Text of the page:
News of the takeover interest came a little over a fortnight after the group announced that its pre-tax profit for 2020 would be “slightly ahead” of the top end of its previous guidance of £80m-£100m. It also reiterated expectations of a pre-tax profit of £170m-£190m in 2021, which assumes that the delayed Tokyo Olympics and Paralympics will still go ahead this year. Aggreko has a $315m (£229m) contract to supply temporary power to the events.
The group derives around a fifth of its revenue from the oil and gas sector, which has been weakened by the aftermath of the Covid-19 pandemic, and Panmure Gordon analyst Robert Plant believes that the outlook for Aggreko could get tougher with President Biden cancelling the Keystone XL pipeline and suspending new permits for drilling on federal land. The group also generates just under a tenth of its revenue from the events market, the recovery of which remains uncertain as the pandemic drags on.
Aggreko’s shares surged by close to a third in response to the takeover talks, to 844p, but this underscores how they have underperformed in recent years, having traded above 2,500p back in 2012. Even before coronavirus struck, it seemed unlikely that Aggreko would return to its glory days and investors should consider accepting a firm takeover offer if one arises.
Chris Dillow: Unemployment hope for shares
Unemployment is going to rise. The Bank of England said last week that it expects the official jobless rate to rise from 5 per cent now to around 7.7 per cent by June — although its trajectory depends in part on whether the job retention scheme is extended and how many laid-off migrant workers return home. Which poses the question: what does this mean for equities?
Shares tend to do badly when unemployment rises. Rising unemployment in 2008-09, for example, was accompanied by falling prices and falling unemployment in the late 1990s and mid 2000s saw shares do well. This does not, however, mean that rising unemployment causes shares to fall. More likely, the same things that are bad for jobs — such as a weak economy — are also bad for equities.
But high unemployment in the past has been good for equities, in that it leads to higher returns in the following three years. High unemployment in the mid-1980s, early 1990s and 2010 was followed by good returns, while low unemployment in the early 1970s, late 1990s, mid 2000s and 2019 preceded bear markets.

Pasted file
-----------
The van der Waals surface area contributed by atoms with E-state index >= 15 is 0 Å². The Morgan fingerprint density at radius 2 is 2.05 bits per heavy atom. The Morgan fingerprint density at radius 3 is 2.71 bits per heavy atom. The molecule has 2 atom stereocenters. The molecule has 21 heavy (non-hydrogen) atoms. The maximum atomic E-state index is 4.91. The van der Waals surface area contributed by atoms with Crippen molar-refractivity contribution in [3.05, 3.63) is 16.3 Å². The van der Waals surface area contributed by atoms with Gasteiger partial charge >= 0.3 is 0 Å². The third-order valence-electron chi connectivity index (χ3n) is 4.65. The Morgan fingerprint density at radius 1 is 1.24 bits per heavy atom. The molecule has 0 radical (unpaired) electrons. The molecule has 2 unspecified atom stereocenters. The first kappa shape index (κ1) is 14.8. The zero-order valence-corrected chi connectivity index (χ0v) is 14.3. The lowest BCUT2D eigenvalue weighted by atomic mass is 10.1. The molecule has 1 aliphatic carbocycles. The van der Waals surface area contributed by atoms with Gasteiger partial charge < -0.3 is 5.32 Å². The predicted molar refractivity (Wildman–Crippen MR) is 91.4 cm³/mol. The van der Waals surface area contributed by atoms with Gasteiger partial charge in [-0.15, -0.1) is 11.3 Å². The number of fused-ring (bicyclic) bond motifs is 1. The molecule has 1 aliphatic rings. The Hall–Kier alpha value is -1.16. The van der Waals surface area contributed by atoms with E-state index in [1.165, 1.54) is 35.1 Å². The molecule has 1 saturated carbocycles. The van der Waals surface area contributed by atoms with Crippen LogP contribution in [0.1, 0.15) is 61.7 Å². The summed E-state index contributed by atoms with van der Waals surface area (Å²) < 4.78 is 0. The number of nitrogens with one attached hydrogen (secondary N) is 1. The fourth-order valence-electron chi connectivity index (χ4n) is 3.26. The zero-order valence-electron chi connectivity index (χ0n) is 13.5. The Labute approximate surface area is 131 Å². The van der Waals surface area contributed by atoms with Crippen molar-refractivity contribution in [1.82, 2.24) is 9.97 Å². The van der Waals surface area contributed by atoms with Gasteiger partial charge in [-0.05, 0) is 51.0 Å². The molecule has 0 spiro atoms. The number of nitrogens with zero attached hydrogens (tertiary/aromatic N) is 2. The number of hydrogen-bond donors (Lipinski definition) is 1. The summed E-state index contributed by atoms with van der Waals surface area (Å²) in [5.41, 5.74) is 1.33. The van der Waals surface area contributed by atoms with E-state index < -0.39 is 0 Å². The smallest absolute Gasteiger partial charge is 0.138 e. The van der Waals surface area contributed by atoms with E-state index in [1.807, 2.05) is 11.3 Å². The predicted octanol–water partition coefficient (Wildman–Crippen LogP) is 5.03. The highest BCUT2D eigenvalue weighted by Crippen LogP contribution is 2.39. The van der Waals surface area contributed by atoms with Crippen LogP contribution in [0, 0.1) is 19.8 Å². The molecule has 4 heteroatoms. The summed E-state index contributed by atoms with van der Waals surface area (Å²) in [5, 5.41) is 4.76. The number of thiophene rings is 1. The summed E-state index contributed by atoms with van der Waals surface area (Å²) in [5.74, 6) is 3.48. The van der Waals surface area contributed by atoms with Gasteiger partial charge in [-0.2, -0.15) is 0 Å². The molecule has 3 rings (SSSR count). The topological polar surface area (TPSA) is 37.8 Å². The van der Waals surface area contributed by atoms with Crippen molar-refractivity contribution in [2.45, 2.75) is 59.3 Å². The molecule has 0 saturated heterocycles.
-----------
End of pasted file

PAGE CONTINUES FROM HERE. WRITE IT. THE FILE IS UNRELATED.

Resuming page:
In theory, there’s a rational explanation for this. High unemployment is a sign of a weak economy, which is when equities are unusually risky, as there are big dangers of earnings disappointments and corporate failures. Such dangers mean the equity risk premium should be high which should mean higher subsequent returns.
However, while this might explain why high unemployment leads to good returns, it cannot explain why low unemployment leads to falling prices. Even in the best times, the equity risk premium should be positive, pointing to positive returns.
Unemployment, however, doesn’t only lead to ordinary cyclical upturns. Variations in joblessness do something else: they change the balance of class power. Low unemployment in the early 70s squeezed profit margins terribly, causing equities to plummet. And equities did well in the 80s because mass unemployment reduced workers’ bargaining power and so restored profit margins.
All this looks like good news for equity investors. It suggests that the high unemployment we’re likely to see later this year should boost share prices.
But it’s possible that high unemployment will cause workers to restrain their spending. If so, we’ll see weak demand, except for a brief blip as the pent-up demand caused by lockdowns is released. Equities might then be hit by earnings disappointments when any post-lockdown euphoria wanes.
Personally, I suspect this is a risk not a certainty. But nobody should invest on the basis of my suspicions. The point is that to be bullish of equities you must discount this risk — which means you must believe that the interests of capital and labour conflict. Equity bulls must be vulgar Marxists.
Chris Dillow is an economics commentator for Investors’ Chronicle